A mass of suitcases removed from men, women and children are displayed at the Auschwitz-Birkenau State Museum in Oswiecim, Poland. (Scott Barbour/Getty Images)

Visitors to Auschwitz are taking in more than just the experience of being at the infamous concentration camp in Oswiecim, Poland—they’re taking actual artifacts from the Auschwitz-Birkenau State Museum. Last month, an Italian tourist was arrested at the airport for attempting to smuggle 16 inches of barbed wire from the concentration camp out of the country. Now, according to the Telegraph, the rise in acts of vandalism and theft at the museum has stymied administrators.

Visitors of all ages, apparently, have been scratching their names onto the walls where prisoners slept. “I had a smoke here,” one vandal wrote. Others have stolen “souvenirs” from the camp, including spikes from the railway line that transported thousands of Jews to Auschwitz.

“This is shocking,” said Antoni Dudek, a Polish historian and a board member of Poland’s Institute of National Remembrance, an organization charged with investigating wartime crimes. “This isn’t really vandalism because vandalism is something you do to a bus stop. This is barbarism.”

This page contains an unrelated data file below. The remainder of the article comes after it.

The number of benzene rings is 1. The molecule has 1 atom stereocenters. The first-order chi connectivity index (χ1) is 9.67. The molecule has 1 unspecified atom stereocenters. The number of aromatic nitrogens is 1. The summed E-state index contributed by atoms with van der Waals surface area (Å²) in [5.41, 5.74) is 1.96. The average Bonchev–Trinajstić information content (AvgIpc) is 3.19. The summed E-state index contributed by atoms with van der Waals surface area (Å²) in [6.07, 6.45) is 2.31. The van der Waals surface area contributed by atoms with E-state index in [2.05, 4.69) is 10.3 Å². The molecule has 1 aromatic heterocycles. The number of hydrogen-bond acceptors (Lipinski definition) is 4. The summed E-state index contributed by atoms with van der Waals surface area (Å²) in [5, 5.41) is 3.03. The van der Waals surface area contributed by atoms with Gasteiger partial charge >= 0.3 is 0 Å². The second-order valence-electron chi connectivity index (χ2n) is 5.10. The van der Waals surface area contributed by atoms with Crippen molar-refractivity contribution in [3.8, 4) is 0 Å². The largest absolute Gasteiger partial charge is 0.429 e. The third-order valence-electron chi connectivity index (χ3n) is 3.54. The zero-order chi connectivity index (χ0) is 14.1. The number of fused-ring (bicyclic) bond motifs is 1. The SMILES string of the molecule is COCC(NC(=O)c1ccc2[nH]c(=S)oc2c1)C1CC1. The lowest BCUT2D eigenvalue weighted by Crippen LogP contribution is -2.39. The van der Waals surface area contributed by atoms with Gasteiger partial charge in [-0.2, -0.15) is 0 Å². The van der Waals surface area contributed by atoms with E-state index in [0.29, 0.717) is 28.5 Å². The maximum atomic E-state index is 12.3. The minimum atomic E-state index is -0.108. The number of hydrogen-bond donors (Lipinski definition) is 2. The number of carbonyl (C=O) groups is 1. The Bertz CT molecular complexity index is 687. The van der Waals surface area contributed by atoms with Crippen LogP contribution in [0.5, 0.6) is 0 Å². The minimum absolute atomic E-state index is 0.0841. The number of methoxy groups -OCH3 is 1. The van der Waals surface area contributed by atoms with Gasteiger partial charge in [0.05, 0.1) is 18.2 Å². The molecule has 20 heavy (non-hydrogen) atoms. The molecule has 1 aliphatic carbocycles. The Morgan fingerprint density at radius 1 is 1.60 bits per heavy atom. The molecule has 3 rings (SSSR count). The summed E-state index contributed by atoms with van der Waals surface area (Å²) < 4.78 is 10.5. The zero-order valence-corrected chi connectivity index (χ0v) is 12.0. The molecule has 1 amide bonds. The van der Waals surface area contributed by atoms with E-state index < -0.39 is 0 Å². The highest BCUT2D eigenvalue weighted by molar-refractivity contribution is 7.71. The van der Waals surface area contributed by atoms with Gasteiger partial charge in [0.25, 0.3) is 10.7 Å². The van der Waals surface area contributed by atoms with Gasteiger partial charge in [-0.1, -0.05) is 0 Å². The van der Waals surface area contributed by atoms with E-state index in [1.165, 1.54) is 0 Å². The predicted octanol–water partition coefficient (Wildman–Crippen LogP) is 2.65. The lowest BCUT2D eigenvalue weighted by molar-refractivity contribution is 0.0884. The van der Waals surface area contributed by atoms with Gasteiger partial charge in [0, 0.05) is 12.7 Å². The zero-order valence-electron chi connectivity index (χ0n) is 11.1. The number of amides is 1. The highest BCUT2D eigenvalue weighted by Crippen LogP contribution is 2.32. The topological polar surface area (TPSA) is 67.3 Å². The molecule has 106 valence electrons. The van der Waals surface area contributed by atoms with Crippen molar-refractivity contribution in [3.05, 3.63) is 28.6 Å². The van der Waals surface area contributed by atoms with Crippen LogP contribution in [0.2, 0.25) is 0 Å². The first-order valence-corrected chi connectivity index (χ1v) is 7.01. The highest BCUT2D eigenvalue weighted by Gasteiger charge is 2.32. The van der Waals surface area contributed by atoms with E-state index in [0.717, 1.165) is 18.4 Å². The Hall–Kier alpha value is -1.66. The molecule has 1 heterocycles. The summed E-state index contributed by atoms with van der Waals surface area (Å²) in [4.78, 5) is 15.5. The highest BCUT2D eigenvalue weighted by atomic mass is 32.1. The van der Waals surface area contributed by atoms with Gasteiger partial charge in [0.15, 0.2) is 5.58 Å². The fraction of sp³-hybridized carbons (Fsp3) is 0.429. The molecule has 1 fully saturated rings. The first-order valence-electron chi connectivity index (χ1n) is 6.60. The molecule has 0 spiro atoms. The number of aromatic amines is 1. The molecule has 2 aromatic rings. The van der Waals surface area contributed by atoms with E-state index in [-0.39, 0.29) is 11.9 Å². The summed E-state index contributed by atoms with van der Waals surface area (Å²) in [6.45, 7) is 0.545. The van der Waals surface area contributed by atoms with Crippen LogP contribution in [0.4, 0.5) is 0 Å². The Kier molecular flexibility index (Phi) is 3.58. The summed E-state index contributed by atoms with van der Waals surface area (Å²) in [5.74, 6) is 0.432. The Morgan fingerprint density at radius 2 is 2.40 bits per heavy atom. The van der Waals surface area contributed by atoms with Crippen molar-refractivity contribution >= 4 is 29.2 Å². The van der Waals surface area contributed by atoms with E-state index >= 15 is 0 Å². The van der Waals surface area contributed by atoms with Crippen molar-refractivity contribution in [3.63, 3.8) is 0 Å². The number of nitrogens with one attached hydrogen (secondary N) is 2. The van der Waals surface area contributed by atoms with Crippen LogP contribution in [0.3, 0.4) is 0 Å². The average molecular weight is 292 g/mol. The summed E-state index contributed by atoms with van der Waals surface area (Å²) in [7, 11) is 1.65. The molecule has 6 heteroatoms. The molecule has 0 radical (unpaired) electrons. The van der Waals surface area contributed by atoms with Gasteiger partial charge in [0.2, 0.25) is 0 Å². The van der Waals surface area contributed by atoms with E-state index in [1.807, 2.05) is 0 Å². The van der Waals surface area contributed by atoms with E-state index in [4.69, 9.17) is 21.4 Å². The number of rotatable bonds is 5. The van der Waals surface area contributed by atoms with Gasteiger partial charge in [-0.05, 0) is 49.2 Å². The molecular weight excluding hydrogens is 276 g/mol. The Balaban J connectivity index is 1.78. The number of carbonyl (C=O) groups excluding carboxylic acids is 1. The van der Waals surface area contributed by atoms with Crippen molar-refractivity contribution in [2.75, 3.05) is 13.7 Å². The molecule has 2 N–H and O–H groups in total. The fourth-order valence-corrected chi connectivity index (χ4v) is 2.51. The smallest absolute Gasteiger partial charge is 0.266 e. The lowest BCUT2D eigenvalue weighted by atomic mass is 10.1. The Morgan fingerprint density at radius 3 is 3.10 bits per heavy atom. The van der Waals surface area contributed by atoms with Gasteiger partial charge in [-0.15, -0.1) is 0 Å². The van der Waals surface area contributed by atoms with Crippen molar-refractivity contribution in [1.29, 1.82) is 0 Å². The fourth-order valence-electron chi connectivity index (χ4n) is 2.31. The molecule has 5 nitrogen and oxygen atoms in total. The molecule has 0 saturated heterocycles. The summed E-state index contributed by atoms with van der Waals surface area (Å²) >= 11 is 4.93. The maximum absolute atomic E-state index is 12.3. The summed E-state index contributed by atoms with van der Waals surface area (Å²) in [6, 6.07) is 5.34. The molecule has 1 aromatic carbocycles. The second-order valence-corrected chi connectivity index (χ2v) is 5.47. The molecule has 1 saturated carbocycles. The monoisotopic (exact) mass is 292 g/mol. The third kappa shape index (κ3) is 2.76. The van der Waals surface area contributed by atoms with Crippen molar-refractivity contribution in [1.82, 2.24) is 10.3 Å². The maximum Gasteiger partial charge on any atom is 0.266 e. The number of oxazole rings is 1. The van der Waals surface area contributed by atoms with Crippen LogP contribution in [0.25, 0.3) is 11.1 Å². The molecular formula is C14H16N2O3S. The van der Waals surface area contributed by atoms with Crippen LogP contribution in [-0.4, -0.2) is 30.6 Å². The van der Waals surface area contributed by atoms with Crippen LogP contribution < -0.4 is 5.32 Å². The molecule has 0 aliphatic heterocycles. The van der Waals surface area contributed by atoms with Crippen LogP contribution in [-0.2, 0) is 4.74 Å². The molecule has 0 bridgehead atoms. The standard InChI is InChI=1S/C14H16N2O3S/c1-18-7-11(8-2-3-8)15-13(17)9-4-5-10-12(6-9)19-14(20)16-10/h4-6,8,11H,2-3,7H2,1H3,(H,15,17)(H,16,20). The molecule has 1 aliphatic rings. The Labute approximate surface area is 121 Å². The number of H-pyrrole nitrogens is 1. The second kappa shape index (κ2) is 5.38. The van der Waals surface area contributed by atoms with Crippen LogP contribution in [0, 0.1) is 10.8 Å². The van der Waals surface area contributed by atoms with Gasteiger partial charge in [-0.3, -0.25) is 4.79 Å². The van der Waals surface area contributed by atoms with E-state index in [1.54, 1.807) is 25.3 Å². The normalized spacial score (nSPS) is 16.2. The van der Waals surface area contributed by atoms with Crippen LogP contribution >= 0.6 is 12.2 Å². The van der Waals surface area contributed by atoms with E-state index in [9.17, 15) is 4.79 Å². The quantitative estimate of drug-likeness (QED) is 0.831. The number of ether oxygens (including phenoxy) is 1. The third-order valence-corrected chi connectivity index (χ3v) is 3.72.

The large grounds of the former concentration camp make patrolling and preventing these crimes difficult. However Poland’s culture ministry is opposed to the installation of a CCTV system, arguing that the presence of surveillance cameras would be a troubling distraction to visitors.

But Bogdan Bartnikowski, who was imprisoned at Auschwitz during the Holocaust, believes that the vandalism would stop immediately if visitors understood what really took place at the historical site they were visiting.

“If they had been there and feared they would be leaving the next day via the chimney, then they would not be so eager to scratch their name onto a bunk,” he told the Guardian.

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